Bill and Jo Harding, advanced storm chasers on the brink of divorce, must join together to create an advanced weather alert system by putting themselves in the cross-hairs of extremely violent tornadoes.
A businessman sinks $200 million into a special project to help fight Alzheimer's disease. As part of this project, medical biologist Susan McAlester rather naughtily figures out a way to genetically enlarge shark brains, so that disease-battling enzymes can be harvested. However, the shark subjects become super smart and decide they don't much like being cooped up in pens and being stabbed with hypodermics, so they figure a way to break out and make for the open sea...Written by
John Smith <John.Smith7@net.ntl.com>
Fourteen different visual effects houses worked on the film's sharks. See more »
Carter pries open a door with a knife that is on a sheath on his leg. The knife breaks and he throws it away. In the final scene, when Carter and Preacher are laying on the wreckage, the knife is clearly visibly back in the sheath on Carter's right leg. See more »
No, what you've done is taken God's oldest killing machine and given it will and desire. What you've done is knocked us all the way to the bottom of the goddamn food chain. It's not a great leap forward in my book.
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At the beginning of the film, both the Warner Bros. shield and the Village Roadshow logo are depicted as being underwater. See more »
SPOILER:In a test screening one month before the film's opening, the ending had Susan (Saffron Burrows) escaping the shark at the end and saving the day with the spear gun. Audiences booed that ending, and sure enough, it came out with Susan getting eaten and Preacher (LL Cool J) saving the day. You can actually tell that some of the final shots were three-shots, with empty space where Burrows would have been. Sometimes Thomas Jane's eye-line looks like it should go to her. She's been digitally erased. See more »
After the opening scene of *Deep Blue Sea*, in which (predictably) a shark terrorizes a quartet of partying teenagers on a boat, I decided I was in for a crappy movie. A crappy movie that would contain basically every movie AND horror movie cliche I could think of. I was right. And wrong.
I will say that the premise for this movie is great: super-intelligent sharks. Sharks are bad enough, but...smart sharks? Immediately you have terrifying possibilities running through your mind. The sad fact, though, is that this is one of those movies where the screenwriters (and I can't believe it took three people to come up with this) threw some dice and picked which character was going to die next. That's what the plot boils down to: things go wrong; someone dies. More things go wrong; someone else dies. And so on. People whom you couldn't care less about die. People who you really don't want to see die die.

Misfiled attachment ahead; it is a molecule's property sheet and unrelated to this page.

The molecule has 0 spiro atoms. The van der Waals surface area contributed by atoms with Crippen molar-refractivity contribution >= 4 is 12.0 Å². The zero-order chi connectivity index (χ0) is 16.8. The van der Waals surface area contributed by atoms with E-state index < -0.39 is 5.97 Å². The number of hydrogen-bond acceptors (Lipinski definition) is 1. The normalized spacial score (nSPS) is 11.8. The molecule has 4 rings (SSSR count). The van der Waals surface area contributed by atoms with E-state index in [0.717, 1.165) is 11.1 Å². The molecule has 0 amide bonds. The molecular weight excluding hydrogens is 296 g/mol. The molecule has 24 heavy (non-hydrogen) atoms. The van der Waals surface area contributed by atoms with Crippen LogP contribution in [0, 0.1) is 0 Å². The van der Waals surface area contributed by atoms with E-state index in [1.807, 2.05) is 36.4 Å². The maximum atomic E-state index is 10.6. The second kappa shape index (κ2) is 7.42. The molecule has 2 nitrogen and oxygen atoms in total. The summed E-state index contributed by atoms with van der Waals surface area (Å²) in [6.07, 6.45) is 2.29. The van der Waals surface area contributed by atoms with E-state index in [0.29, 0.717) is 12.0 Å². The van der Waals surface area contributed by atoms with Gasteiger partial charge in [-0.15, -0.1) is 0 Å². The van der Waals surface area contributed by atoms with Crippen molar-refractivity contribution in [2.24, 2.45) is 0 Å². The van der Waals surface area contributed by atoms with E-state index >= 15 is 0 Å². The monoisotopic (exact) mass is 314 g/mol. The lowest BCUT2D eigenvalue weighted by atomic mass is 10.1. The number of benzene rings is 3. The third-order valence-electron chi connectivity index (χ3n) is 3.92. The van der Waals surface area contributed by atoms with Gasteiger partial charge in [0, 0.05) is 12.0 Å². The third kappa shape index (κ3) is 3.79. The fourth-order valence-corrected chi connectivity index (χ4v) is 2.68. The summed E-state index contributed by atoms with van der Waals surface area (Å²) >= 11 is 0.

The people are an interesting band of characters. The female scientist, pleasing to the eye and the ear (I'm a sucker for accents), is utterly consumed by her research. (And for all you testosterone-driven males, she does strip down to her underwear in one scene.) Samuel L. Jackson goes about saying his lines as president of a pharmaceutical company. I just love the way Michael Rapaport talks: he's welcome in any movie. LL Cool J deftly provides the comic relief and was clearly the audience favorite. Sure, there are some other characters, but pretty much everyone's one-dimensional, as expected.
I think I've bashed this movie enough. It's time to get to the crux of the argument: this is an entertaining movie. As soon as the movie entered the lab facility, I became completely immersed in the film. As the movie progressed, I didn't think about how long it had gone on and mentally calculate how much was left. Once the trouble started, the movie grabbed me and never let go. I was not perhaps literally on the edge of my seat, but no outside thoughts penetrated my mind. It's not that the movie is scary or anything; it's that it's suspenseful. Predictably suspenseful, but suspenseful nonetheless. There is one scene in the film (I cannot conclusively tell whether it falls nearer or the beginning or the middle because, as I said, I lost track of time) during which I sensed the ENTIRE AUDIENCE jumping out of their seats. At the risk of getting off on a tangent, the sharks were believable. And the speed at which they moved unnerved me. They did succeed at their purpose: to keep a continual shudder running through my body. Let's just say you couldn't get me within ten miles of that facility. Oh, look, I did get off on a tangent, just great. At times I of course found myself wondering why some of these characters were so unbelievably stupid in their actions, but it's all part of the fun. And that's what I ended up deciding about this movie: it was fun. Blood-soaked, cringe-inducing fun.
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